• $\begingroup$ My question is centered on the zero-order term because I think that instead of being $t = T\big(t,q^\mu,0\big)$ and $q^\mu = Q^\mu\big(t,q^\mu,0\big)$ it should be $\mathcal{T}\big(t,q^\mu\big) = T\big(t,q^\mu,0\big)$ and $\mathcal{Q}^\mu\big(t,q^\nu\big) = T\big(t,q^\nu,0\big)$ since we are searching for the most general form possible. So, what should be the argument for making a more restrictive choice such as $t = T\big(t,q^\mu,0\big)$ and $q^\mu = Q^\mu\big(t,q^\mu,0\big)$? $\endgroup$ – lucenalex Apr 29 at 11:23
  • $\begingroup$ I updated the question. $\endgroup$ – lucenalex Apr 29 at 11:58
1
$\begingroup$

After some reflection, I think I came to an understanding of what should be the answer to the problem. Transformations \eqref{eqB1} and \eqref{eqB2} should be viewed not only as transformations between coordinates but also as perturbations around the original coordinates such that at the boundary where $\varepsilon\rightarrow 0$ these must be retrieved to recover. In this sense, in order for such a criterion to be satisfied, we must choose (or configure) the functions $\mathcal{T}$ and $\mathcal{Q}^\mu$ as $\mathcal{T}\big(t,q^\mu\big) = t$ and $\mathcal{Q}^\mu\big(t,q^\mu\big) = q^\mu$.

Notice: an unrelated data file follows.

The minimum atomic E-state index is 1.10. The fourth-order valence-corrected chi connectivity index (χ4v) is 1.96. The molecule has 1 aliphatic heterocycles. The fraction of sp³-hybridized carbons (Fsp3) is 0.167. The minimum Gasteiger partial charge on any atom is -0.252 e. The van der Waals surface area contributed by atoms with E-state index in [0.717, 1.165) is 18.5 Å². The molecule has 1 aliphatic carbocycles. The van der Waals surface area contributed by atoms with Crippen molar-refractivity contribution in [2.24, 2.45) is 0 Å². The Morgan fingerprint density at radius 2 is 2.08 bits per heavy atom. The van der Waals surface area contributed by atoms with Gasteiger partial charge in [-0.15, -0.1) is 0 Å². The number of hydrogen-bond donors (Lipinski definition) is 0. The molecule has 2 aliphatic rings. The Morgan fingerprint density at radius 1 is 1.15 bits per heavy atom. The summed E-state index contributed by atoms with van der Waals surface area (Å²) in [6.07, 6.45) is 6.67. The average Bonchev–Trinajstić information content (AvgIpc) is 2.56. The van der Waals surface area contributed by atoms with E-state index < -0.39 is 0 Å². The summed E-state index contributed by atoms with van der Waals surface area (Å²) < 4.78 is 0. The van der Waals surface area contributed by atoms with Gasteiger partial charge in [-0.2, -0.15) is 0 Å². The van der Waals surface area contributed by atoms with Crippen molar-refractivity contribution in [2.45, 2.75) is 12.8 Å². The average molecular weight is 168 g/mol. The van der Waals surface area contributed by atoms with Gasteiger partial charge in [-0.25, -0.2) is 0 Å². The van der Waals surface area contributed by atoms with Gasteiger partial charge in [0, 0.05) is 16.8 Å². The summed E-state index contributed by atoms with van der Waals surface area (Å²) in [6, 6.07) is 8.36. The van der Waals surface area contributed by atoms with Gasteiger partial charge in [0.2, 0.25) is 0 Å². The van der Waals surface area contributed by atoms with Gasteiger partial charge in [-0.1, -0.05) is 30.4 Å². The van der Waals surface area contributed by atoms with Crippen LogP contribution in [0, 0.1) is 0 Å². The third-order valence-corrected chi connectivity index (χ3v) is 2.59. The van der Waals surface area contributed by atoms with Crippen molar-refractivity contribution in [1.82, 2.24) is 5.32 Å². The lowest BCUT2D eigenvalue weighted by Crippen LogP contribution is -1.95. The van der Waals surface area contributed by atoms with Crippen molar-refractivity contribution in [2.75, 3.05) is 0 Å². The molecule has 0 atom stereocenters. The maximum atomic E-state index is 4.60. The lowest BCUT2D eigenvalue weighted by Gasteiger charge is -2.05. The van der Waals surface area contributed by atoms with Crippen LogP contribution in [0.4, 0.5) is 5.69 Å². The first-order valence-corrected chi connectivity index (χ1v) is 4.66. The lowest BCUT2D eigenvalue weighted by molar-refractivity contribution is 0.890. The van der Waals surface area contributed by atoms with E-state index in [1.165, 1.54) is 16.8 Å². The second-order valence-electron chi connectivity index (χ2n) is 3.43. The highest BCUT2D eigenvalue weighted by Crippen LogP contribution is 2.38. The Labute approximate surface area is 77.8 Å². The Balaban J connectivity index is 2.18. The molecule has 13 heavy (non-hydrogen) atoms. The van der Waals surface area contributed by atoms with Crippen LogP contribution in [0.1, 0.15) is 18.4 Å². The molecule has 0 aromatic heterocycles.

Basically, I think this is the same answer that @fredwhileshavin wanted to give in the previous post, but in a veiled way.

Well, I think I'm on the right track for a good answer, but I leave it to the community for judgment.

$\endgroup$
  • 1
    $\begingroup$ Yes, this is the general idea. By hyopthesis we must recover the original value of the coordinates for some value of $\varepsilon$, which we may as well take to be $0$. $\endgroup$ – Javier Apr 29 at 20:22

Your Answer

By clicking “Post Your Answer”, you agree to our terms of service, privacy policy and cookie policy

Not the answer you're looking for? Browse other questions tagged or ask your own question.